For much of his 30-year career in law and banking, Joseph Danowsky, who's legally blind, relied on others to edit documents, respond to emails and get around New York City.
Now he can do it all himself, with his iPhone.
"I don't think people understand the power of it," said Danowsky, a managing director and private client advisor at U.S. Trust. "There's so much more that can be done that couldn't be done before."
To the blind, a smartphone is just a piece of glass. Everything that makes a touch screen intuitive and easy to use for a sighted person is non-existent to someone without vision.
With advances in voice recognition and screen-reading software and Apple's dedicated effort to create a screen navigation system for the blind, stories like Danowsky's are becoming more commonplace.
That's welcome news for the visually-impaired community, which suffers from sky-high jobless rates. According to the National Federation of the Blind, just 40 percent of working-age adults with visual disabilities were employed in 2013.
People with disabilities "are frequently left in the shadows of technological advancements that are a source of empowerment and attainment for others," he said. "Apple engineers push back against this unacceptable reality."
Danowsky, who routinely commutes to New York from his home in New Jersey, is on his iPhone all day. He uses it to order Uber rides, an experience he prefers to traditional car services, because with Uber, Danowsky gets a phone number for the driver and can call to give a heads-up that he's unable to see.
He also uses his device to read the newspaper, update his schedule, analyze spreadsheets and listen to audio books.
But learning to navigate the device wasn't easy. He was previously using high-end feature phones, which were sufficient for calls, emails, calendar and little else. Still, the physical keypad provided a level of comfort.
"When the world suddenly changed and buttons disappeared, I was really troubled," he said.
For help adapting to the iPhone, he and thousands of others have turned to a program called iFocus from the Hadley Institute for the Blind and Visually Impaired, a 96-year-old institution that serves 10,000 students annually across the globe.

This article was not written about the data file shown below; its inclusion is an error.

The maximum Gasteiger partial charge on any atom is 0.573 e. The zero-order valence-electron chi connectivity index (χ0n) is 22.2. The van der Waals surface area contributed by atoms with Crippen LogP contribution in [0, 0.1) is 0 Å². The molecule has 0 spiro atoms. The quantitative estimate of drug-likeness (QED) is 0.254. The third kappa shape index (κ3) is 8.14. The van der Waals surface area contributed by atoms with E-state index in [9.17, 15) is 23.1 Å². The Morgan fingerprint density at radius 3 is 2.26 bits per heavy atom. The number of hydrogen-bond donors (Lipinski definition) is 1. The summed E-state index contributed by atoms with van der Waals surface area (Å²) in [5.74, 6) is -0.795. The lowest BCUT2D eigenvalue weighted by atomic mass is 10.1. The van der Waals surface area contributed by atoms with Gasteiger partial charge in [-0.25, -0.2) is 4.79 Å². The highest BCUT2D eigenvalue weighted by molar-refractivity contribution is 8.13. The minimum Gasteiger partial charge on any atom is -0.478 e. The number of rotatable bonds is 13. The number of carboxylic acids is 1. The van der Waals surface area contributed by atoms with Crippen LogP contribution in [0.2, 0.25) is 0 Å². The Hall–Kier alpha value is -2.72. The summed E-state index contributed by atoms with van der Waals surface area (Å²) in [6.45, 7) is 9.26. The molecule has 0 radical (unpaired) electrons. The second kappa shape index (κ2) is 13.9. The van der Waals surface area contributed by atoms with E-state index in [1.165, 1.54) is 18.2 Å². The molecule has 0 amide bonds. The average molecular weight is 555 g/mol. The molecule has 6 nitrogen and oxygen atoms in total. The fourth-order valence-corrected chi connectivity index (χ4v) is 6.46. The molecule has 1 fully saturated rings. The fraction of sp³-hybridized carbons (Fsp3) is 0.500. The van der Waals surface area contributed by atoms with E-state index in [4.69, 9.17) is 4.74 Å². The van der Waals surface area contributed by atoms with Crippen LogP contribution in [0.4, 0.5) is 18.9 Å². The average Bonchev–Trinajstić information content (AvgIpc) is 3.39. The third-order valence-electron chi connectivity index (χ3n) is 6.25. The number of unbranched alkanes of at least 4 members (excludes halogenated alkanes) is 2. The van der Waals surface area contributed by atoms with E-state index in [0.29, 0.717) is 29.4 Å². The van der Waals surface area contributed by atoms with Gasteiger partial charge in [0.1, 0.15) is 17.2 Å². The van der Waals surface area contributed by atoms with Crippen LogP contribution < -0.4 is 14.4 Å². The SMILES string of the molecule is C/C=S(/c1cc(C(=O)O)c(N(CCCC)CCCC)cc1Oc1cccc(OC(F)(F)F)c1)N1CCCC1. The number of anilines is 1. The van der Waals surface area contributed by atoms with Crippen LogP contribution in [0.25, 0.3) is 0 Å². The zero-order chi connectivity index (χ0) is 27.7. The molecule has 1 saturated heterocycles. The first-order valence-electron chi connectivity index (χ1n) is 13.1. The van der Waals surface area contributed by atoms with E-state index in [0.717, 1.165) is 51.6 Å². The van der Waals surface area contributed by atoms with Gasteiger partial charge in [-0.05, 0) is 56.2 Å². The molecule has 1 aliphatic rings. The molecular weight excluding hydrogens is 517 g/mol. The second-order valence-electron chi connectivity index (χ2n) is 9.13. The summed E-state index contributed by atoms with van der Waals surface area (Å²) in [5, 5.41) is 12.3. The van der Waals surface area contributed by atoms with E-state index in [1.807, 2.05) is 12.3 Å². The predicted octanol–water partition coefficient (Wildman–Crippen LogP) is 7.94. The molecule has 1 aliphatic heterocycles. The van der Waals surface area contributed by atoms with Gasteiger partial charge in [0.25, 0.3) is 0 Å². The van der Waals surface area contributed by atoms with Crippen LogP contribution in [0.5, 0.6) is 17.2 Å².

Douglas Walker, an educator in the field of blindness for more than two decades, produces regular videos on Apple accessibility functions and various iPhone apps.
Walker, who's legally blind himself, covers everything from sending email, taking notes and setting an alarm to accessing documents in Dropbox and using Siri voice controls for walking directions. He said the videos get about 4,000 plays every four weeks and viewership is increasing 17 percent a month.
"I attack it in a way that tries to make it more intuitive," said Walker. "Once you've been through several of my videos, you start feeling the progression and it gives you the security that you're not going to mess up the device if you start opening things and flicking around."
The iPhone's VoiceOver software, which reads the screen aloud, was added in 2009 and is the centerpiece of its accessibility functions. Walker guides users through the gestures and tapping motions required to hear a description of the page, activate or open an item and move on to the next screen.
While most Apple fanatics are focused on Monday's "Let us loop you in" event in San Francisco, and the expected launch of a new iPhone and iPad, Walker is attending a very different technology conference in Southern California.
All this week, Walker and about 5,000 others are gathering at California State University, Northridge for the 31st annual International Technology and Persons with Disabilities Conference.
Attendees learn about all sorts of technology for the visually impaired, including a session on Apple Watch accessibility.